Setting Up Robotic Lawn Mowers Without Perimeter Wires: A 2024 Comprehensive Guide

Setting Up Robotic Lawn Mowers Without Perimeter Wires: A 2024 Comprehensive Guide

You won’t be surprised to hear that robot mowers are intrinsically linked with innovative technology – so much so that for most owners, they simply need to set the perimeter and mowing frequency and then leave their mower to it.

Published: February 2024

This ‘set it and forget it’ function enables even the busiest of grounds maintenance teams or gardeners to maintain beautiful lawns – with the mechanics of the robot mower ensuring that it never mows beyond the set point or deviates from the cutting height that has been programmed in.

In this blog, we’re looking at the boundaries of robot mowers and more specifically how these mowers work with perimeter wires and without.

What is a perimeter wire and how does it contain the robot mower?

A perimeter wire is a wire which is embedded into the ground, marking the boundary of the area that you want your robot mower to stay within.

The perimeter wire allows the robot mower to easily navigate the mowing area and identify exactly where it is within the plot or area of the lawn. It works by transferring a signal between the wire and the device – one which is uninterrupted by conditions and visibility because the wire is embedded into the ground.

Having said that, the manual installation process of this wire means that setting your robot mower up takes time and energy – not to mention, it is not as easy to transfer the mower between different spaces.

So, if you run a grounds maintenance business, it’s fair to conclude that a wired mower is not a good fit for your ever-changing client list and the plethora of outside spaces that you work across. This is where “non-wired” mowers come into play.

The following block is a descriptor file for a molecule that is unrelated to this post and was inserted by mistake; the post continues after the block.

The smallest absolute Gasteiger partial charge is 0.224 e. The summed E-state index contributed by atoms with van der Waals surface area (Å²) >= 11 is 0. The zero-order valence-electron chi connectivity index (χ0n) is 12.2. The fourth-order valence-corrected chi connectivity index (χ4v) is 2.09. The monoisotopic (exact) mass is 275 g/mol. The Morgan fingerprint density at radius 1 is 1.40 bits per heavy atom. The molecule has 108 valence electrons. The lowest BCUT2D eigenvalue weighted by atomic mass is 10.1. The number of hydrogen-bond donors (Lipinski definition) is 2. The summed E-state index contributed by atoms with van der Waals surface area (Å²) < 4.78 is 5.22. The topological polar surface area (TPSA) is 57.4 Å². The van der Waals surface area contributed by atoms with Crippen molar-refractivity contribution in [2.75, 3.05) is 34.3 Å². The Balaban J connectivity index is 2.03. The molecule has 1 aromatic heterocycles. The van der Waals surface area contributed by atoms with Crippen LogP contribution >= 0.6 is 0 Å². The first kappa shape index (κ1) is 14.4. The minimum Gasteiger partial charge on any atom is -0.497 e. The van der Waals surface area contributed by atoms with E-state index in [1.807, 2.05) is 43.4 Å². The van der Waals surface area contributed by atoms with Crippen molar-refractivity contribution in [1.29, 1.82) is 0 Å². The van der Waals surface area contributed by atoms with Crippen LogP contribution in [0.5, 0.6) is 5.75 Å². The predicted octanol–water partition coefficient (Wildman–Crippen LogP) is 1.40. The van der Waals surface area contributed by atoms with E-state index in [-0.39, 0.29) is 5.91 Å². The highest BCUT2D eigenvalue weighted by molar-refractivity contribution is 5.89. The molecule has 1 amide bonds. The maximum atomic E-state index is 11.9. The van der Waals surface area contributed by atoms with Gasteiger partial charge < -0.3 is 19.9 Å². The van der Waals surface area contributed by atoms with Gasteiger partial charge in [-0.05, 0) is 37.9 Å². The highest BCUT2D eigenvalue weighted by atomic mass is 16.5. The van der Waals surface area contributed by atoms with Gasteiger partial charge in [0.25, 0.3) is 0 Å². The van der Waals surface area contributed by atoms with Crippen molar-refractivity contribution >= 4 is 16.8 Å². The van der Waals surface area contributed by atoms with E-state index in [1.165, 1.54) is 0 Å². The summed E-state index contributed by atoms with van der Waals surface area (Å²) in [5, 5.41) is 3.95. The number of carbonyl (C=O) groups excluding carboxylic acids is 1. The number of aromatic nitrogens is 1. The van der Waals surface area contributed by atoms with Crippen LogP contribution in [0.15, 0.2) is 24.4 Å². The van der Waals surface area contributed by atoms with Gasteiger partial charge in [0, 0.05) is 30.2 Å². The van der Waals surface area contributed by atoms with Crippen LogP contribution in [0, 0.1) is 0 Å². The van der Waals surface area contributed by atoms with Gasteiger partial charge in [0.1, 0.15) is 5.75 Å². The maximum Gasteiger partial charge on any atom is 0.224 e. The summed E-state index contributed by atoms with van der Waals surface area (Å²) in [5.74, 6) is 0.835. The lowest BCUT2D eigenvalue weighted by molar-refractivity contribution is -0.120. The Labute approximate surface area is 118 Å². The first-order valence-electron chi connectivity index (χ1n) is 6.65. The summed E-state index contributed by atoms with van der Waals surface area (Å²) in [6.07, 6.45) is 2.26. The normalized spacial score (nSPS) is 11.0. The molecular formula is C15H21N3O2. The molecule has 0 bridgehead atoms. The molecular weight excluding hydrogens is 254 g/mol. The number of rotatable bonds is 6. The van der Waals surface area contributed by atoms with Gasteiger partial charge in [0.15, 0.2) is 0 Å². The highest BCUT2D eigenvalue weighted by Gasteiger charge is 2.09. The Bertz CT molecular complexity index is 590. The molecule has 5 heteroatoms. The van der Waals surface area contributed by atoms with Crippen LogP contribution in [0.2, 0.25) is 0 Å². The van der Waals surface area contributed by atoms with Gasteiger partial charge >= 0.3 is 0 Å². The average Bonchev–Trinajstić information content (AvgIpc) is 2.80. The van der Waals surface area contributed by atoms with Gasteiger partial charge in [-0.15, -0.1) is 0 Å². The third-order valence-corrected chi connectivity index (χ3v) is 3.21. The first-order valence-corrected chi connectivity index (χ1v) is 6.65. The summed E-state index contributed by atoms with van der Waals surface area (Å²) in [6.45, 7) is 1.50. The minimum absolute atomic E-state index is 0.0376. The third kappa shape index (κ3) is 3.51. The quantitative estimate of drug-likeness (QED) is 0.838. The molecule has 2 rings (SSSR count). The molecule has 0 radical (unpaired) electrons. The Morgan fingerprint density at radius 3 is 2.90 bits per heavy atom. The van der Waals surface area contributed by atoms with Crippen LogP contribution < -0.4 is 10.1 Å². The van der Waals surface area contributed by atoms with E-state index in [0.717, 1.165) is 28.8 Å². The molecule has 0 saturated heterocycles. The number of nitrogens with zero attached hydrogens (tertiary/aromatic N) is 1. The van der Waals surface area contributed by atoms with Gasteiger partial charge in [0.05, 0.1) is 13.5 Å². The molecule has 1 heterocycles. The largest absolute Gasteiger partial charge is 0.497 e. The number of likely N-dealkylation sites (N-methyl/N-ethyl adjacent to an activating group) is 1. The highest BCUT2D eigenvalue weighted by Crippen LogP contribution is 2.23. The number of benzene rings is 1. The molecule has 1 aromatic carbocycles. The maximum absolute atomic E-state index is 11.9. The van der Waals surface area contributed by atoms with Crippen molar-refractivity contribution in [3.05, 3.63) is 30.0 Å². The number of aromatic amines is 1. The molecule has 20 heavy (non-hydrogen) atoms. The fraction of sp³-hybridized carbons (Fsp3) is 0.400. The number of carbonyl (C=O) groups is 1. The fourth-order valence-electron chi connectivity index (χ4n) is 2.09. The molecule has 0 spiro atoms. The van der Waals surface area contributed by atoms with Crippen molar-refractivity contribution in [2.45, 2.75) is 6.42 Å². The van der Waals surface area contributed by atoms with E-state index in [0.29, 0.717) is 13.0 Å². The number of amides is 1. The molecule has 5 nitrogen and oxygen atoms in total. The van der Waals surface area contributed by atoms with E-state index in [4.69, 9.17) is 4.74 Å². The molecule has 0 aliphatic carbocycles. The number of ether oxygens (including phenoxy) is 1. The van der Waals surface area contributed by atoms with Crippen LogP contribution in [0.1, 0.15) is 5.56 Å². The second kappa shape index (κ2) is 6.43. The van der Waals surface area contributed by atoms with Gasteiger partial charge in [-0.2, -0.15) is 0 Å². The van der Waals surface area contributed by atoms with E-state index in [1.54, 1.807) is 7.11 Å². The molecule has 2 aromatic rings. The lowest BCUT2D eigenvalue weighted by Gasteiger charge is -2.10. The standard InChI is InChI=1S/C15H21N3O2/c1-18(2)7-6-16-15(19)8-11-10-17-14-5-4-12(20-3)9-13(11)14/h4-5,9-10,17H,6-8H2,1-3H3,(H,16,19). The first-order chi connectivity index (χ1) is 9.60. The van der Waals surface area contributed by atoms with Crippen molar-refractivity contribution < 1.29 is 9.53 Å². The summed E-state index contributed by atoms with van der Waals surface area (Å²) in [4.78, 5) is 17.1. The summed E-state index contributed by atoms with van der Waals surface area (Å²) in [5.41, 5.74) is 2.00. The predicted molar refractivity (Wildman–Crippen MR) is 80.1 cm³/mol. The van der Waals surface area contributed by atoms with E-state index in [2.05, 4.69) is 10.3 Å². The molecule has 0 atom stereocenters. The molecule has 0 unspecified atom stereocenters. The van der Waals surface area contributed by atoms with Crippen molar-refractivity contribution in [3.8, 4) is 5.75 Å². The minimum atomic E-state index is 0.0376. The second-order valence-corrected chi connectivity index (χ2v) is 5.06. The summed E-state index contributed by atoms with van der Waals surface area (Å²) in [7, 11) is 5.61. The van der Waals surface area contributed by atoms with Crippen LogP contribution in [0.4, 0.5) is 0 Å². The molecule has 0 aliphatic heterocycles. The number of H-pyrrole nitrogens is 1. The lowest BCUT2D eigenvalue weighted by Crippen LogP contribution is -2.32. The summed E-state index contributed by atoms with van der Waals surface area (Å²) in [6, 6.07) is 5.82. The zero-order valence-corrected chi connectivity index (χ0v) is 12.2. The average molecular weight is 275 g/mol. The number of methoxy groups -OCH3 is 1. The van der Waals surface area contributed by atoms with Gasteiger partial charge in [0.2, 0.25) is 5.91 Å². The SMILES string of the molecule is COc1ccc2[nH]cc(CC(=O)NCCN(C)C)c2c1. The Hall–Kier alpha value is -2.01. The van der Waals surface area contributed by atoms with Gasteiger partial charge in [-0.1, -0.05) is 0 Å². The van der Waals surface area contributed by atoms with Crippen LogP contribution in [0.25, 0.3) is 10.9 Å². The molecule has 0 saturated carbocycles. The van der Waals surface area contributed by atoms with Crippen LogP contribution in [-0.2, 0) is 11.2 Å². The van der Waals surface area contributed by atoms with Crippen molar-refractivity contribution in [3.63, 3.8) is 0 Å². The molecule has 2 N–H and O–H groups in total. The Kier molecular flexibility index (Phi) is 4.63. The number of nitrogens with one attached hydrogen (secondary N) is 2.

What do “non-wired” robot mowers use to identify the boundary?

It’s time to come back to that innovative technology we mentioned at the start of this blog. While the early robot mowers relied on a perimeter wire that had to be installed around the border of the mowing area, modern variations use a form of GPS which is even more specific to identify exactly where the mower is and to ensure it doesn’t pass a certain mark or point.

The idea is that this targeted GPS, also known as RTK, enables the mower to recognise where it is in relation to the boundary lines and stay within those lines.

What is RTK?

RTK stands for Real-Time Kinetic positioning and is a technology which connects local GPS with a specific satellite which is fixed to the mower and allows the device to recognise exactly where it is on a plot of land.

There are challenges with this, as certain things can block the signal and make it difficult for the mower to determine where it is. For this reason, some owners who are seeking the support of a robot mower to cover vast expanses of lawn will install mobile beacons into the boundary line to create a secondary signal point for the device.

Whichever system you choose; whether you opt for one or a combination of the two; the mower is then driven around the perimeter in order to track where those marks are and understand the boundary, or you can programme that perimeter into the device via the app.

How does a wireless mower navigate obstacles?

We get asked about this a lot, whether it’s a bench seat in your garden or the potential for dog poo in a public park.

In short, the most modern robot mowers have a built-in camera and AI sensor technology which allows the mower to recognise when there is an obstacle on the ground and navigate around it. Using this technology, the mower should be able to separate dense patches of grass from other obstacles and decide whether to mow over or around the object.

Any issues will pop up via the app as a notification on your device, meaning you should be quickly made aware of any interruptions to the mowing schedule.

Perimeter wire or no perimeter wire?

There are pros and cons to robot mowers which use a perimeter wire, just like there are pros and cons to investing in a mower that doesn’t need one.

As a general rule, if a client or customer wants to take home a robot mower which they can set to work later that day, we would always recommend a mower which operates without the wire. These mowers are more flexible and more versatile in where and how they operate and do not require the same manual set-up.

Having said that, the perimeter wire is great for monitoring and securing the boundary of your mower and is less subject to signal interruptions than the RTK-enabled wireless devices.

For bespoke advice relating to your specific needs, don’t hesitate to get in touch with the Groundtech team or your local suppliers. 

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